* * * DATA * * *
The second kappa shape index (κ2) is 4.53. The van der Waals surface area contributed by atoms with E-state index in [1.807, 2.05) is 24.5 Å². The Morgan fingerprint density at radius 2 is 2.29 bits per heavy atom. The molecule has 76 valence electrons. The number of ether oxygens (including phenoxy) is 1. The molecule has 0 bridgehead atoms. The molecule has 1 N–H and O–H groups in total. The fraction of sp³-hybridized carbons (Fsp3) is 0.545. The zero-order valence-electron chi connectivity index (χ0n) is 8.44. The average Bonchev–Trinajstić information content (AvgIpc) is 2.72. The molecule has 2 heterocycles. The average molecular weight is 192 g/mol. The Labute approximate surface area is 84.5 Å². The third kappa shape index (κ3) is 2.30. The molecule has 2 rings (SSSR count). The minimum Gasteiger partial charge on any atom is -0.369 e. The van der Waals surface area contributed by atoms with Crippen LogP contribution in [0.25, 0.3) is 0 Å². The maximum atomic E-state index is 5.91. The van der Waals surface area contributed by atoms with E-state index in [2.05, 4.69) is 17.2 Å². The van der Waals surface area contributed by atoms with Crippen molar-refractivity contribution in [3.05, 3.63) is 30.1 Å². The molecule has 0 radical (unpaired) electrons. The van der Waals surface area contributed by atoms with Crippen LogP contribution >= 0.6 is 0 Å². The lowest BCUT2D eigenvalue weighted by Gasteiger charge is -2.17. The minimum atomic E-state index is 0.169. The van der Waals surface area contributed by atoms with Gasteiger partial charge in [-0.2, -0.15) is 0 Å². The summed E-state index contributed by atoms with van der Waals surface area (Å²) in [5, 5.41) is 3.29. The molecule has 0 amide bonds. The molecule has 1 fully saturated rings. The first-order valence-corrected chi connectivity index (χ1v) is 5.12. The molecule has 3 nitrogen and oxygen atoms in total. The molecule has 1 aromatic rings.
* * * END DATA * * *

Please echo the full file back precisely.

The second kappa shape index (κ2) is 4.53. The van der Waals surface area contributed by atoms with E-state index in [1.807, 2.05) is 24.5 Å². The Morgan fingerprint density at radius 2 is 2.29 bits per heavy atom. The molecule has 76 valence electrons. The number of ether oxygens (including phenoxy) is 1. The molecule has 0 bridgehead atoms. The molecule has 1 N–H and O–H groups in total. The fraction of sp³-hybridized carbons (Fsp3) is 0.545. The zero-order valence-electron chi connectivity index (χ0n) is 8.44. The average Bonchev–Trinajstić information content (AvgIpc) is 2.72. The molecule has 2 heterocycles. The average molecular weight is 192 g/mol. The Labute approximate surface area is 84.5 Å². The third kappa shape index (κ3) is 2.30. The molecule has 2 rings (SSSR count). The minimum Gasteiger partial charge on any atom is -0.369 e. The van der Waals surface area contributed by atoms with Crippen LogP contribution in [0.25, 0.3) is 0 Å². The maximum atomic E-state index is 5.91. The van der Waals surface area contributed by atoms with E-state index in [2.05, 4.69) is 17.2 Å². The van der Waals surface area contributed by atoms with Crippen molar-refractivity contribution in [3.05, 3.63) is 30.1 Å². The molecule has 0 radical (unpaired) electrons. The van der Waals surface area contributed by atoms with Crippen LogP contribution >= 0.6 is 0 Å². The lowest BCUT2D eigenvalue weighted by Gasteiger charge is -2.17. The minimum atomic E-state index is 0.169. The van der Waals surface area contributed by atoms with Gasteiger partial charge in [-0.2, -0.15) is 0 Å². The summed E-state index contributed by atoms with van der Waals surface area (Å²) in [5, 5.41) is 3.29. The molecule has 0 amide bonds. The molecule has 1 fully saturated rings. The first-order valence-corrected chi connectivity index (χ1v) is 5.12. The molecule has 3 nitrogen and oxygen atoms in total. The molecule has 1 aromatic rings.